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Everything posted by smallboat

  1. For what its worth, I don't like 2lb foam for anything but the lightest application for flotation. If you want to add to the strength and integrity of an area, plus add stiffness and flotation, go with 4 lb. urethane foam. 4 lb closed cell foam will not absorb water like open cell foams. I buy my supplies from US Composites in Florida. They have every type of polyester, epoxy and vinylester resin, cloths, matts and pourable foams. They are price competitive and very good to work with. www.uscomposites.com
  2. I agree with Frogger. I would want to know the cause before making a repower decision. A 1989 boat is pre ethanol especially if you were buying fuel at a marina. Real good possibility of ethanol dissolving any gunk or "varnish" that built up on the inside of the tank causing motor failure. I blew the heads off of two 454's for that reason. Boats of that era were also not designed with the weight of four stroke power in mind. I have seen too many boats repowered with four stoke outboards where the top of the motor well now sits only 4" above the water. A 225 HP two stroke will typically weigh 500 to 525 lbs. A 200 HP two stroke will weigh around 450 lbs. A 225 HP four stroke will weigh close to 650 lbs. Based on the boat, I would go with a rebuild of the 225 you have. 150 is a little on the low side for HP in MHO.
  3. I have run into the same situation (pun intended) several time at both the Oak and Olcott. It can be quite dangerous. Unfortunately, boats under oars (or paddles) are not required to display running lights at night. They are however, required to carry a flashlight or lantern displaying a white light, that must be exhibited in sufficient time to avoid a collision with another vessel. It is their responsibility to show the correct light signal in time to avoid the collision. It may be the CG reg's but good luck with that defense if you hit someone not showing a white light.
  4. Looking for a place to store my 22' Crestliner indoors for the winter (November-April). Need to have in and out capability since I fish the Niagara all winter. If anyone knows of a spot, please let me know.
  5. I have 2 Talora TLA80MH2 dipsy rods. They are only 8', not 8'6' but they work well and I really like them.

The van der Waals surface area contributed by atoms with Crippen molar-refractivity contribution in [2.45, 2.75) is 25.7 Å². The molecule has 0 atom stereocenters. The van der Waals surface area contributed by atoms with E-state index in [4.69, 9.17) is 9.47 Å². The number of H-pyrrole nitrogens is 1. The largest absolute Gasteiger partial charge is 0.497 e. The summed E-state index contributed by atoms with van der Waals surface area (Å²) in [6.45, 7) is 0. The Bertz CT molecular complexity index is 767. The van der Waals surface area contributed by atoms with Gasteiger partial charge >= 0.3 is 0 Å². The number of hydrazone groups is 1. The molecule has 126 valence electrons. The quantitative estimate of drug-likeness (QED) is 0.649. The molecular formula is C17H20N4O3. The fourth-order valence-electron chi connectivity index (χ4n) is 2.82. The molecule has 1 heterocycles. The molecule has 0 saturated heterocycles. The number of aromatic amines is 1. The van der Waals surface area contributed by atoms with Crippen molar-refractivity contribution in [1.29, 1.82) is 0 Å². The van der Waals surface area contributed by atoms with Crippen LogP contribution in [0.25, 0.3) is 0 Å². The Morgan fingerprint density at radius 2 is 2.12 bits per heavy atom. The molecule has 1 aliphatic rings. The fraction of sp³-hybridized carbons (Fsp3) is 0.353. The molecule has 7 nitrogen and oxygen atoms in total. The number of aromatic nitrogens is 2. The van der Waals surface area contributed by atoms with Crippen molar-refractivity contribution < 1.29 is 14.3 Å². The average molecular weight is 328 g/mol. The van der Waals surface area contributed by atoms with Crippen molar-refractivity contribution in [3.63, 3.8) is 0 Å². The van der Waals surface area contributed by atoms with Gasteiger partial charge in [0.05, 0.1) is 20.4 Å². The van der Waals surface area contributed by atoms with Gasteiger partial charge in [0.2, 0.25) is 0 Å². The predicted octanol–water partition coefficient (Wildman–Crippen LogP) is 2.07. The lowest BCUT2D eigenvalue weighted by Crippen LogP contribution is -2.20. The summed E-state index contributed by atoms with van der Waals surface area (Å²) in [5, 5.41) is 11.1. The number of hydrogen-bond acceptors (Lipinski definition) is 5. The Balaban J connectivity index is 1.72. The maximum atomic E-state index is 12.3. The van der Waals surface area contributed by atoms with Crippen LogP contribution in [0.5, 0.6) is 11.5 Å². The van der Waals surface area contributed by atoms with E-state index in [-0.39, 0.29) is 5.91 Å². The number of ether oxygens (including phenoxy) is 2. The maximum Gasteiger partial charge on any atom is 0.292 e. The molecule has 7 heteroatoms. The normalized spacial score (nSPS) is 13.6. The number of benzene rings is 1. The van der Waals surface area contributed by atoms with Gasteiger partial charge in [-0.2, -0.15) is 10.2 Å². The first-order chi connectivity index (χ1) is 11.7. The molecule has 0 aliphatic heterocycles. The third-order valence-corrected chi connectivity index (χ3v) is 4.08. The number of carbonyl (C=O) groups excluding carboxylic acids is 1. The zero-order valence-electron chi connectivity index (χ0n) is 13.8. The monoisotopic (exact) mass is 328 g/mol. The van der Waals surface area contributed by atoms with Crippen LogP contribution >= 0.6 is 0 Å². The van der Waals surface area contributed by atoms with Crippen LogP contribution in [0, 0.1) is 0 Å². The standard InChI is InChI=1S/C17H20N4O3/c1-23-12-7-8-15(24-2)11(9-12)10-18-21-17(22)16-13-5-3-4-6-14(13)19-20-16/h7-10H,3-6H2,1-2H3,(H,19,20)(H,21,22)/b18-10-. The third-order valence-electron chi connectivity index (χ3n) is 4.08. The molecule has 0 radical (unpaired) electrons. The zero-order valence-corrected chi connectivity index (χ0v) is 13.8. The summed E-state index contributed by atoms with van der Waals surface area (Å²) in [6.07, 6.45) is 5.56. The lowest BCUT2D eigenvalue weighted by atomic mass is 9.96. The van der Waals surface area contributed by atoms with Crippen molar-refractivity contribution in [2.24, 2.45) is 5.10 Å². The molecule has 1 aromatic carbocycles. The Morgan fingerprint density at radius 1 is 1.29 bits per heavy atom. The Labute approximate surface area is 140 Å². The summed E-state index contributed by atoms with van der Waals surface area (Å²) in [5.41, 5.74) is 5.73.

6. Sorry, but I have to call out incorrect information on this page. Wave height is measured from the top of the crest to the bottom of the trough of the adjoining wave. Measuring from a base line, flat calm for instance, to the top of a wave, is not wave height, it is amplitude. The NOAA buoy information should not be doubled to understand the actual wave height being measured since the readings of the buoys are measuring wave height as described above. Buoys travel up and down with the wave action and measure total vertical movement, not just amplitude. My experience is that many captains think they are in far bigger seas than they actually are and misinterpret wave period and wave steepness for bigger waves. Steep waves with a short period will seem far bigger than deep swells with a long period. Ocean swells of 6 feet with a long period pose little problems for many boats while 6 foot breaking waves with a short period will often been very dangerous for the same vessel.
  7. I have two TLA 80 MH-2 that I use as dipsy rods. Should be very similar, just 6" shorter. I really like them.
  8. Here is a simple trick that I have used with 5200 and also works great on construction adhesive (Pl Premium, Liquid nails etc.) Let the 5200 cure in the tip, the cartridge is aluminum so the caulk still in the tube will not cure . Slice the tip open length wise with a razor knife, pull out the cured caulk wrap the tip up with electrical tape and you're good to go. Works for me every time.
  9. One caution I would like to add is that if you have an aluminum boat, make sure the buss bars are isolated from any contact with the hull. A few years ago, I saw someone mount the backing plate on the positive buss bar with a screw that also touched one of the connections. He couldn't understand why everything was shorting out. As everyone has correctly advised, neat wiring to buss bars is the best way to route your wiring.
  10. One is already in place and operational at Fort Niagara. $8.00 to use the ramp.
  11. A couple of things to be aware of for your project. Very rare to find oak plywood made for exterior use which is why it delaminated. Oak plywood typically is a cabinet grade plywood with oak veneers on both skins with poplar interior plies and is not made using waterproof or exterior glues between them. Over time it will absolutely delaminate in a wet environment. Using a piece of mahogany is a good idea ( I assume it is 3/4" or thicker to handle to stress of the wheel). Mahogany has been used for many years for both structural and decorative parts of boats. Epoxy is excellent as a glue and coating but it is NOT UV resistant. If you use epoxy to coat wood exposed to the sun, it must be painted or coated with a spar type of varnish to protect it. It you don't, the epoxy will break down over time. Polyester resin, the type of resin typically used to build boat is UV resistant but does not bond as well to wood.
  12. NOAA. The map allows you to click in an individual station and check the real time wind and temp readings as well as past 24 hours. Also has links to Lake Ontario near shore and off shore forecasts. Pretty accurate. http://www.wbuf.noaa.gov/marine.htm